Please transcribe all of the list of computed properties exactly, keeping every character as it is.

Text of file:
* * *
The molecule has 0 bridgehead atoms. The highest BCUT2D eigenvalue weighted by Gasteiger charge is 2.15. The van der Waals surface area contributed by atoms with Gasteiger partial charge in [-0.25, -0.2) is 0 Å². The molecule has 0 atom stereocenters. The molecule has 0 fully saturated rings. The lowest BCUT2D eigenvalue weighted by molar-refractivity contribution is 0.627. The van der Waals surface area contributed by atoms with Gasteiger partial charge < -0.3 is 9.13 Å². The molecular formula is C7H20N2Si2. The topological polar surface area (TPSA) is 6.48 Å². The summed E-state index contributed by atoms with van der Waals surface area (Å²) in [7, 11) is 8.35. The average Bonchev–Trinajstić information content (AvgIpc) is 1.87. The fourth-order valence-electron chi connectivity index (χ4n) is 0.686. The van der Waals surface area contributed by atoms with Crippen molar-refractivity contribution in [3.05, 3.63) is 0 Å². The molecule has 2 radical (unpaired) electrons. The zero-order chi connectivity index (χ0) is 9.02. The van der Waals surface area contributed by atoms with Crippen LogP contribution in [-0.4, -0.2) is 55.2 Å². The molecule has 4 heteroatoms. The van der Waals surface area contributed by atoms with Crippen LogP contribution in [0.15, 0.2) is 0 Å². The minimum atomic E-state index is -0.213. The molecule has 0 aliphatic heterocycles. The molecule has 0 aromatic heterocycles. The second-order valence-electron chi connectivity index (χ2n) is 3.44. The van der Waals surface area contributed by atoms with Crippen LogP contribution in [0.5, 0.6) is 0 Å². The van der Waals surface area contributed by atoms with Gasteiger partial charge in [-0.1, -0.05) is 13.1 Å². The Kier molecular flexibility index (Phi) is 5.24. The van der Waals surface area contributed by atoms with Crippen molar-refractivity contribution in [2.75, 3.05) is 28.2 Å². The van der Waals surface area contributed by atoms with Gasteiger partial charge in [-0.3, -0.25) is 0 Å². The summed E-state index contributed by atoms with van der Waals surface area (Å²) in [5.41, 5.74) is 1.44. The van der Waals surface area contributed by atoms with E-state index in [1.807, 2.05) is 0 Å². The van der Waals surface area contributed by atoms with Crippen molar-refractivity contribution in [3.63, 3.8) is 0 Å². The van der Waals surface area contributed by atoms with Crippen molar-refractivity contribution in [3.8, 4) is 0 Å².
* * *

The molecule has 0 bridgehead atoms. The highest BCUT2D eigenvalue weighted by Gasteiger charge is 2.15. The van der Waals surface area contributed by atoms with Gasteiger partial charge in [-0.25, -0.2) is 0 Å². The molecule has 0 atom stereocenters. The molecule has 0 fully saturated rings. The lowest BCUT2D eigenvalue weighted by molar-refractivity contribution is 0.627. The van der Waals surface area contributed by atoms with Gasteiger partial charge < -0.3 is 9.13 Å². The molecular formula is C7H20N2Si2. The topological polar surface area (TPSA) is 6.48 Å². The summed E-state index contributed by atoms with van der Waals surface area (Å²) in [7, 11) is 8.35. The average Bonchev–Trinajstić information content (AvgIpc) is 1.87. The fourth-order valence-electron chi connectivity index (χ4n) is 0.686. The van der Waals surface area contributed by atoms with Crippen molar-refractivity contribution in [3.05, 3.63) is 0 Å². The molecule has 2 radical (unpaired) electrons. The zero-order chi connectivity index (χ0) is 9.02. The van der Waals surface area contributed by atoms with Crippen LogP contribution in [-0.4, -0.2) is 55.2 Å². The molecule has 4 heteroatoms. The van der Waals surface area contributed by atoms with Crippen LogP contribution in [0.15, 0.2) is 0 Å². The minimum atomic E-state index is -0.213. The molecule has 0 aliphatic heterocycles. The molecule has 0 aromatic heterocycles. The second-order valence-electron chi connectivity index (χ2n) is 3.44. The van der Waals surface area contributed by atoms with Crippen LogP contribution in [0.5, 0.6) is 0 Å². The van der Waals surface area contributed by atoms with Gasteiger partial charge in [-0.1, -0.05) is 13.1 Å². The Kier molecular flexibility index (Phi) is 5.24. The van der Waals surface area contributed by atoms with Crippen molar-refractivity contribution in [2.75, 3.05) is 28.2 Å². The van der Waals surface area contributed by atoms with Gasteiger partial charge in [-0.3, -0.25) is 0 Å². The summed E-state index contributed by atoms with van der Waals surface area (Å²) in [5.41, 5.74) is 1.44. The van der Waals surface area contributed by atoms with E-state index in [1.807, 2.05) is 0 Å². The van der Waals surface area contributed by atoms with Crippen molar-refractivity contribution in [3.63, 3.8) is 0 Å². The van der Waals surface area contributed by atoms with Crippen molar-refractivity contribution in [3.8, 4) is 0 Å².